Alan Shatter calls for transparency in charity pay row
Published 05/02/2014 | 02:30
JUSTICE Minister Alan Shatter has launched a broadside against charities who fail to disclose the pay of executives.
The pointed remarks, made in the Seanad, come on the back of a well-publicised spat with Rehab whose chief executive Angela Kerins has refused to divulge her salary.
Two weeks ago Mr Shatter was critical of the charity after an audit revealed its scratch card lottery generated a surplus of just €10,000 on the back of sales of €4m in 2010.
He used the audit findings to defend his decision to close off a multi-million euro fund for charity lotteries, which compensated them for loss of business following the setting up of the National Lottery.
In comments to senators last night, Mr Shatter turned his sights on executive pay.
He said the need for transparency "also extends to the issue of remuneration and allowances".
The minister said it was important that charities "address concerns that have arisen in this regard".
"It is not in the public interest that these matters be concealed, or that they be opaque. Rather, information made available should meet a reasonable standard of transparency and give an adequate picture of the sources and uses of funding at any given charity," he said.
His comments came ahead of a meeting of the Rehab Group board later this month where they will consider whether or not to reveal Ms Kerins' salary. Her last known pay figure was €234,000 in 2011, but she has repeatedly refused to divulge details of her package since then.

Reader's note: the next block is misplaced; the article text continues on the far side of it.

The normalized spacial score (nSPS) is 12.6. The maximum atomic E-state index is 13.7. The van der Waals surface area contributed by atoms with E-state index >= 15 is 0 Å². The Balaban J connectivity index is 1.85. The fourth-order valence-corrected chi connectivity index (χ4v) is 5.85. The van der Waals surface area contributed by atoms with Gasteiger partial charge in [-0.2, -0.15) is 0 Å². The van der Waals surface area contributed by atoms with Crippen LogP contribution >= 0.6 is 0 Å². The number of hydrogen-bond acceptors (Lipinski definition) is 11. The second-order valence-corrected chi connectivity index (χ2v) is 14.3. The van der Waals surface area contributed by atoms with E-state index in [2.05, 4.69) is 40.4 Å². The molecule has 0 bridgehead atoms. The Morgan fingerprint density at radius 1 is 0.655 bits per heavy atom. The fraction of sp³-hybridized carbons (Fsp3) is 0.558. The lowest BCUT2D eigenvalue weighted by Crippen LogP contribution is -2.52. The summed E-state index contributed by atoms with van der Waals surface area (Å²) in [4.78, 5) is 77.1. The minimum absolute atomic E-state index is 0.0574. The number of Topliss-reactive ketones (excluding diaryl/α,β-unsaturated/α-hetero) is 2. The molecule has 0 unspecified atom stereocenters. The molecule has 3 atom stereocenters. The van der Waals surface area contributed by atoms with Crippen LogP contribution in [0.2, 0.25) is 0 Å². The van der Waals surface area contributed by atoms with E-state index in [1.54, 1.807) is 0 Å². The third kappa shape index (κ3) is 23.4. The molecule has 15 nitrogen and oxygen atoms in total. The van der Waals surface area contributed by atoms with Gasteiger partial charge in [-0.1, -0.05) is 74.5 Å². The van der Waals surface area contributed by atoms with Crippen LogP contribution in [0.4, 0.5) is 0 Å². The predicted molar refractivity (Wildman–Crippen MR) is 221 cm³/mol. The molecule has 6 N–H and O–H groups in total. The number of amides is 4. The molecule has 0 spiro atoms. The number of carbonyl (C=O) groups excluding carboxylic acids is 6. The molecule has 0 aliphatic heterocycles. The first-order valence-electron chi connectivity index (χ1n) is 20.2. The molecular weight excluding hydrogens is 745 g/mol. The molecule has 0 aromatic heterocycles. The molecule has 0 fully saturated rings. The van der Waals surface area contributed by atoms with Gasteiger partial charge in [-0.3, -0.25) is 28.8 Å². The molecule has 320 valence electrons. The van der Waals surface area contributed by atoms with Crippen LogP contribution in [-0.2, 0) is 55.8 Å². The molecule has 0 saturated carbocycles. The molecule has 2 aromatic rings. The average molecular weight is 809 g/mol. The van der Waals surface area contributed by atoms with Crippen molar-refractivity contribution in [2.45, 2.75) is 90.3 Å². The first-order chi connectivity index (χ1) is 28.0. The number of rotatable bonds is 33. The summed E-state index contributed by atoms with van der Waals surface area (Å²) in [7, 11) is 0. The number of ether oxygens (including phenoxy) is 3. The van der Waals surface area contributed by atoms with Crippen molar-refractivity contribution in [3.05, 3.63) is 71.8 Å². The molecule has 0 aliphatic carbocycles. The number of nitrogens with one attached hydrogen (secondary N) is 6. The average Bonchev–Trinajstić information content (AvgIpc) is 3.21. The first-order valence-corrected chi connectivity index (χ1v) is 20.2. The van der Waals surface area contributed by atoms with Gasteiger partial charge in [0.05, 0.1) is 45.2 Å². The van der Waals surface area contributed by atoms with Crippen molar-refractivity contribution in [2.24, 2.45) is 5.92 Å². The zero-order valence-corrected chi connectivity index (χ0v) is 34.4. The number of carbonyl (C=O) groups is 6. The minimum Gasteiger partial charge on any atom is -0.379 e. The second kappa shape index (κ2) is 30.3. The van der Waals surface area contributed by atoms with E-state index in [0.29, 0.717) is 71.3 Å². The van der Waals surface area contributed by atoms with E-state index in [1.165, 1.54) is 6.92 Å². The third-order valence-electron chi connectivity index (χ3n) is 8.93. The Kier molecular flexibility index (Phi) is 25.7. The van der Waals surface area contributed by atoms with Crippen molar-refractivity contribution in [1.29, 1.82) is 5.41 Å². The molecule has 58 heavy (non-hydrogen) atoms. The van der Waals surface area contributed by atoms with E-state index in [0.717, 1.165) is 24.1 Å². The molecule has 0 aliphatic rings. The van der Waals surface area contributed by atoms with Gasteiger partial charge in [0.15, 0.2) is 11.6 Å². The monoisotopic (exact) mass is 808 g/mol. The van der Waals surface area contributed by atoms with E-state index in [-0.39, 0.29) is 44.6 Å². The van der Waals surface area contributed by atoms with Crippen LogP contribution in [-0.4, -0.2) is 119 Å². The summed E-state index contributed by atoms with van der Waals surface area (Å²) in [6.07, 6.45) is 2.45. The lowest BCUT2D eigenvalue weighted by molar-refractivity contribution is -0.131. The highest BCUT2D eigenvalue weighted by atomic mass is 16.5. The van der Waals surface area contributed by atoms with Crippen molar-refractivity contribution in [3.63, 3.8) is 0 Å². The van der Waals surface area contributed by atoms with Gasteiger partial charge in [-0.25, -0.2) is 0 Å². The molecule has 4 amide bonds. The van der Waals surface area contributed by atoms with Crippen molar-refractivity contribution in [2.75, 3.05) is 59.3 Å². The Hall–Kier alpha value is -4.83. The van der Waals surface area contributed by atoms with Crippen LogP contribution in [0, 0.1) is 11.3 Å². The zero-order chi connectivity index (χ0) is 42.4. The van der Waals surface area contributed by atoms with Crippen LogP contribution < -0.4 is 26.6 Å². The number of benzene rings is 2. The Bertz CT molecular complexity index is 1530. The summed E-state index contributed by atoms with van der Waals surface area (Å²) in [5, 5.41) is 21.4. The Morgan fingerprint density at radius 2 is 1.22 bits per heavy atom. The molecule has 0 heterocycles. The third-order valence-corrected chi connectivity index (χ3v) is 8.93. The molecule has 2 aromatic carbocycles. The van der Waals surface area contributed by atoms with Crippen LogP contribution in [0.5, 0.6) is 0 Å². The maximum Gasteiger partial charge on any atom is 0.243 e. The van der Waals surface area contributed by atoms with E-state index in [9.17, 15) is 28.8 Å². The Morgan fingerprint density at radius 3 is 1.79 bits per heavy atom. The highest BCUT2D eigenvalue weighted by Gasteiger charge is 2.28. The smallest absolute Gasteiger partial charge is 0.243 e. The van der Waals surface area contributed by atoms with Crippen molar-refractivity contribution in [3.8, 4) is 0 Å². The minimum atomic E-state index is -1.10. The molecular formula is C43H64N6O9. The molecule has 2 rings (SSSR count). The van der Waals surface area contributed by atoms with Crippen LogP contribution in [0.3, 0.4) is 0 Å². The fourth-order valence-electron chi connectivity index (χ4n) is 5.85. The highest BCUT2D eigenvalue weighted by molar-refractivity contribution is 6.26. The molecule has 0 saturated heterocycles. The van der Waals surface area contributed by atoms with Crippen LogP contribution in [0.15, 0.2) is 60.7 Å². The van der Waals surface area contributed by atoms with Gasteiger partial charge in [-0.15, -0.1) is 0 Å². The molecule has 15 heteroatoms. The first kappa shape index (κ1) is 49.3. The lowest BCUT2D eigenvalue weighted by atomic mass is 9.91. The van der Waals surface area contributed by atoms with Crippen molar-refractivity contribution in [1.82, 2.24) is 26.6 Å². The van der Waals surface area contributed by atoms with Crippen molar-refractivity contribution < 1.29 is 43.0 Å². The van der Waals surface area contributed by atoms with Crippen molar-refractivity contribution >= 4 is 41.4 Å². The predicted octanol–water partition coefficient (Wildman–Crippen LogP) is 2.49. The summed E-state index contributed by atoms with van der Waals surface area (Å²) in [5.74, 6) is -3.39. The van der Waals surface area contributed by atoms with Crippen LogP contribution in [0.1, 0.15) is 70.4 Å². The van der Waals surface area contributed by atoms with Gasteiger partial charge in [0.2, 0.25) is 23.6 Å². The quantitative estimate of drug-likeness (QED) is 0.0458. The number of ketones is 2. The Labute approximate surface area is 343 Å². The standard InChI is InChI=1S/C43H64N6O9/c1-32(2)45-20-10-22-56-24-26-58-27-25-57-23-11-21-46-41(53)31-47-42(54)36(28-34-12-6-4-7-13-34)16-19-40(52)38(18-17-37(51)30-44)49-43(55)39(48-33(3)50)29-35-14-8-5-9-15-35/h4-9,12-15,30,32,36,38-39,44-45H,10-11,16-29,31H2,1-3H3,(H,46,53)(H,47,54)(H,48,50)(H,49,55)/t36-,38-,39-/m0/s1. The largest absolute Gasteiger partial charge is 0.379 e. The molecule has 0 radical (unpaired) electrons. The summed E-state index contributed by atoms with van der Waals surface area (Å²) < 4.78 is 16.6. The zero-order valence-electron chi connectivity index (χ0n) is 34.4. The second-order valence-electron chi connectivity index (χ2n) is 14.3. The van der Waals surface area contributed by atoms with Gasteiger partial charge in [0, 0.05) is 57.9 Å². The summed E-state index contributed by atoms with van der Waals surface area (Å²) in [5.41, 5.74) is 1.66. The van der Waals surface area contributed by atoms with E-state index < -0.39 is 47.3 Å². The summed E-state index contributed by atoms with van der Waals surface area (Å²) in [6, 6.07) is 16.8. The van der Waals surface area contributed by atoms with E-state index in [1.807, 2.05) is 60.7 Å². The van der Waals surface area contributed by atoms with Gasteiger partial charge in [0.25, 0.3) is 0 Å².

Mr Shatter said: "Charity trustees and directors have been placed in a position of trust and it is important to the overall health of the charity sector that their behaviour is in keeping with this."
He added: "I am aware that many charities are reporting drops in their donations following the disclosures about the use of charity funds at the Central Remedial Clinic and issues that have arisen with regard to Rehab.
"Trust and confidence need to be rebuilt. Critical to this is greater transparency about how charities conduct their business and what they do with the funds so generously given to them.
"While some charities demonstrate high standards of governance and transparency, the picture is far from uniform across the sector. Increased transparency can help to strengthen the charities sector."
The remarks came following the emergence of a letter from Ms Kerins to the Department of Justice in which he said the department had no right to dictate how the charity spent lottery scheme funding.
An audit by the department expressed concern that some of this funding was spent on administration. This included sums spent on advocacy, communications, professional fees and "hospitality associated with advocacy and lobbying".
Ms Kerins' position in the letter from 2012 was that it was "not appropriate" for the department to seek to influence how the money was put to use. She argued that the money was not a state grant, but was a commercial arrangement between the Government, the National Lottery and the owners of private lotteries.
In the Seanad last night, Mr Shatter said the use of state funds was "a matter of legitimate concern for the Government."
His comments came as he briefed senators on the implementation of the 2009 Charities Act, under which he will establish an independent Charities Regulatory Authority.
Appointments to the board of the authority will be made by Easter, he said.